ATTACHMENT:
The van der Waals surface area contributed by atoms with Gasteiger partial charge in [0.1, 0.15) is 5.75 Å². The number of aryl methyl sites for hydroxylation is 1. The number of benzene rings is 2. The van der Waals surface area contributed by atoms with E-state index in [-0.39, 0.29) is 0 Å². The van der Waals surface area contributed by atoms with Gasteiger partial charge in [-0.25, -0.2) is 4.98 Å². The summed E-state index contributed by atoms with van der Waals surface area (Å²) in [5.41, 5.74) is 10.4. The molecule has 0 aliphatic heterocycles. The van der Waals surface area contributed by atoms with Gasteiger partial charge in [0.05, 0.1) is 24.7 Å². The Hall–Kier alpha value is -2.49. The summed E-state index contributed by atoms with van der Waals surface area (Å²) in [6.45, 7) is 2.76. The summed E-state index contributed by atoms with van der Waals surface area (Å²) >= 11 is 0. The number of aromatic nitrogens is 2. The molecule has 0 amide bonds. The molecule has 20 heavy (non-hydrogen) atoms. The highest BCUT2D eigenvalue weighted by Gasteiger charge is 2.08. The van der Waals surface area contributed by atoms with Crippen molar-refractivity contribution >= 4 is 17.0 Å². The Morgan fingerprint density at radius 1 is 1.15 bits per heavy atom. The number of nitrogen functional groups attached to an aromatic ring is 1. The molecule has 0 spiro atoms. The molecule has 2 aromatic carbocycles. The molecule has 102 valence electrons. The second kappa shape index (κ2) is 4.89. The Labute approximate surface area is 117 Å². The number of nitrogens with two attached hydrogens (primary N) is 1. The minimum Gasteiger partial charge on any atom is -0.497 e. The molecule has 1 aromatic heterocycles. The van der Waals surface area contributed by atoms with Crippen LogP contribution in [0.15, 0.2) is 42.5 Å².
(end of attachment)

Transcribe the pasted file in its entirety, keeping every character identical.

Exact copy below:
The van der Waals surface area contributed by atoms with Gasteiger partial charge in [0.1, 0.15) is 5.75 Å². The number of aryl methyl sites for hydroxylation is 1. The number of benzene rings is 2. The van der Waals surface area contributed by atoms with E-state index in [-0.39, 0.29) is 0 Å². The van der Waals surface area contributed by atoms with Gasteiger partial charge in [-0.25, -0.2) is 4.98 Å². The summed E-state index contributed by atoms with van der Waals surface area (Å²) in [5.41, 5.74) is 10.4. The molecule has 0 aliphatic heterocycles. The van der Waals surface area contributed by atoms with Gasteiger partial charge in [0.05, 0.1) is 24.7 Å². The Hall–Kier alpha value is -2.49. The summed E-state index contributed by atoms with van der Waals surface area (Å²) in [6.45, 7) is 2.76. The summed E-state index contributed by atoms with van der Waals surface area (Å²) >= 11 is 0. The number of aromatic nitrogens is 2. The molecule has 0 amide bonds. The molecule has 20 heavy (non-hydrogen) atoms. The highest BCUT2D eigenvalue weighted by Gasteiger charge is 2.08. The van der Waals surface area contributed by atoms with Crippen molar-refractivity contribution >= 4 is 17.0 Å². The Morgan fingerprint density at radius 1 is 1.15 bits per heavy atom. The number of nitrogen functional groups attached to an aromatic ring is 1. The molecule has 0 spiro atoms. The molecule has 2 aromatic carbocycles. The molecule has 102 valence electrons. The second kappa shape index (κ2) is 4.89. The Labute approximate surface area is 117 Å². The number of nitrogens with two attached hydrogens (primary N) is 1. The minimum Gasteiger partial charge on any atom is -0.497 e. The molecule has 1 aromatic heterocycles. The van der Waals surface area contributed by atoms with Crippen LogP contribution in [0.15, 0.2) is 42.5 Å².